Scrum vs. Traditional Project Management

Recently I signed up for a SCRUM certification class and that got me thinking about my other effort which is to get PMP certified. PMP”ians” can boast that their certification is industry recognized and achieved only after giving a certification exam. SCRUM certified professionals are “certified” after they attend an approved certification class conducted by a Scrum certified trainer. No test required.

Now the question arises, is Scrum certification of any use if you did not give an exam. It will be the easiest certification I have ever earned. But the aim of this certification is not to be certified, but to gain the knowledge of the framework that it defines.

There was this one project I was on, where the Project Manager was completely at his wits end on how to run the project. There was chaos during the development stage due to various reasons. The PM had, at his disposal, a highly competent and motivated team. The architect on the project stepped up and put in place a SCRUM-like process (unintentionally) to analyze daily progress and get things going. All the while the PM being out-of-sync. Not having done any software development the PM had great difficulty grasping
the scale of the effort and the pace at which work was being done. But lo-and-behold on the subsequent release he was a great PM. The moment things became a little more controlled he was able to jump in and take control. It was an interesting experience in hindsight. The first release could have ended in a disaster with the situation we had. The non-certified-architect who led the unintentional-scrum-style-development saved the day (or the project in this case). This is not to blame the particular PM but to simply to illustrate a point. And the point is that taking certifications does not make one a better PM or CSM.

Project management as we know it today, has its roots from the manufacturing/auto/construction industry. Software Project Management got its management roots from the same place. Sure over the years they have evolved to take into consideration the unique nature of software development.

But software development is a completely different animal as compared to manufacturing or construction related projects. With the latter it is possible to measure tangible progress and quality due to the high level of automation and design that already exist. Thats easier said than done in software projects. It is possible but requires a high degree of commitment from management and some really good people and good processes in place. Oh yes and when you have all of that how do you make sure your project actually delivers something in a reasonable time frame.

Each and every software project (or product) is unique. Even a simple shopping cart software may have a hundred variations depending on specific client needs. The other challenge in software is that the tools at hand to build it are always changing (language, hardware, development processes), etc. Last but not the least people building the software affect the software being built in larger ways than in the construction or manufacturing industries. software has become a intellectual game (I do not mean Einstein like intellect here). And this forces a lot of people-egos into the project. How often have you met those who say (and behave) that they know the best way to build something. Ask 10 developers how to build a shopping cart and they will come with 10 different ways, each confident that his way is the best way. Often they will give you the solution without evening waiting for requirements. If you ask for requirements that can at times be seen as a weakness not a strength. Have you met the lone warrior who believes and behaves like he is Gods’ gift to the software industry. The lone warrior cares not for the rest (and thereby the project). How do you manage such a resource? And add to this all the ego-centric-corporate-political battles that are fought among the different participants (and stakeholders) of a project.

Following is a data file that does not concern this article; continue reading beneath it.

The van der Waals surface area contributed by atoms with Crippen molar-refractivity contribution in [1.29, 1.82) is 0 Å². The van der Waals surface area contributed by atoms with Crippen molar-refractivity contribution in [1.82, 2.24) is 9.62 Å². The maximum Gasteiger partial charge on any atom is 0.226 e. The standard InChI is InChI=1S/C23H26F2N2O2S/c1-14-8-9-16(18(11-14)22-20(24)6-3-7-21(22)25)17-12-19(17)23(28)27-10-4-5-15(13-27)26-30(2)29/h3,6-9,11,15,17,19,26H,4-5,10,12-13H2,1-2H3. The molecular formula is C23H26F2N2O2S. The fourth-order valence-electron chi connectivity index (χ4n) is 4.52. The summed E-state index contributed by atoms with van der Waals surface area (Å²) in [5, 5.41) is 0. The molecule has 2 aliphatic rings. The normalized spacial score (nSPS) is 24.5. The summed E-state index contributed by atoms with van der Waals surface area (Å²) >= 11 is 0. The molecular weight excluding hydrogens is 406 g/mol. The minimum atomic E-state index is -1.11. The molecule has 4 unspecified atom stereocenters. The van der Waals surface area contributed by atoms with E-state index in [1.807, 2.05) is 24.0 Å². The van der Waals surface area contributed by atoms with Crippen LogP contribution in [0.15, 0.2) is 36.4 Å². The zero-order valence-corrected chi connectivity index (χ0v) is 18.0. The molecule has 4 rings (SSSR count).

Also nowadays a B.S in CS or a IT related Masters means not much, since everyone can pick up a book and a computer and learn how to program. Is a degree-laden PMP (or CSM) better than a non-degree-laden one?

There are too many variations in software development that force certifications such as CSM or PMP to be quite irrelevant except for communicating that the individual has a certain set of knowledge in the area of the certification. Thats it. The success of a Project Manager or SCRUM Master lies in the interest the individual has in that role, how well he can
execute and deliver on that interest and finally how well he interacts with people.

There are those who abuse processes due to their utter lack of any understanding of the very thing they try to spread. I was once on a SCRUM project where the powers-that-be decided one fine day to embrace SCRUM and the goal was to build small teams and
tell each team one or two lines of what needs to be done and let them figure out everything else. Pray how is the team, without access to any business user, to predict requirements. Before the shit hits the fan he or she has left the project or the company for bigger titled
positions elsewhere.

So long live CSM and long live PMP. I for one do not like the title Project Manager (seems weighty and sometimes an excuse to have a chip on the shoulder) or the title SCRUM Master (master of what). The right title is Software Development Manager. This title better reflects theresponsibilities of the job.